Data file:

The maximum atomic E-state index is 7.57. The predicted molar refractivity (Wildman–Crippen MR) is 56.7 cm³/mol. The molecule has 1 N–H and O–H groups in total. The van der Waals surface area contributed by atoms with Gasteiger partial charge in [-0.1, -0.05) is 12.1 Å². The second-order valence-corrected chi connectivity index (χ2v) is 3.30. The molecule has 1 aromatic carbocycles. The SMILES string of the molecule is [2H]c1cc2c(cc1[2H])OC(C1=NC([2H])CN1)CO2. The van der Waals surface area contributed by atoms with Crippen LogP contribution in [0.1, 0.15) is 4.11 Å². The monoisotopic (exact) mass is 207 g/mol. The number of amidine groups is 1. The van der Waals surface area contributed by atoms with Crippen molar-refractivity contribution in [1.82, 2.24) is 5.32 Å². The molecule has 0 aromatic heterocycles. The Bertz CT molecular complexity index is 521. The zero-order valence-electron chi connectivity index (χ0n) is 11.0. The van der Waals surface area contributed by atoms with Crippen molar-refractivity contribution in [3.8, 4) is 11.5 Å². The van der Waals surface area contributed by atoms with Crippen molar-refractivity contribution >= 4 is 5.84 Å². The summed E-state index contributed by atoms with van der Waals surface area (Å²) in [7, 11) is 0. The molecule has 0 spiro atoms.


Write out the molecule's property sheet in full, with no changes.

The maximum atomic E-state index is 7.57. The predicted molar refractivity (Wildman–Crippen MR) is 56.7 cm³/mol. The molecule has 1 N–H and O–H groups in total. The van der Waals surface area contributed by atoms with Gasteiger partial charge in [-0.1, -0.05) is 12.1 Å². The second-order valence-corrected chi connectivity index (χ2v) is 3.30. The molecule has 1 aromatic carbocycles. The SMILES string of the molecule is [2H]c1cc2c(cc1[2H])OC(C1=NC([2H])CN1)CO2. The van der Waals surface area contributed by atoms with Crippen LogP contribution in [0.1, 0.15) is 4.11 Å². The monoisotopic (exact) mass is 207 g/mol. The number of amidine groups is 1. The van der Waals surface area contributed by atoms with Crippen molar-refractivity contribution in [1.82, 2.24) is 5.32 Å². The molecule has 0 aromatic heterocycles. The Bertz CT molecular complexity index is 521. The zero-order valence-electron chi connectivity index (χ0n) is 11.0. The van der Waals surface area contributed by atoms with Crippen molar-refractivity contribution in [3.8, 4) is 11.5 Å². The van der Waals surface area contributed by atoms with Crippen molar-refractivity contribution >= 4 is 5.84 Å². The summed E-state index contributed by atoms with van der Waals surface area (Å²) in [7, 11) is 0. The molecule has 0 spiro atoms.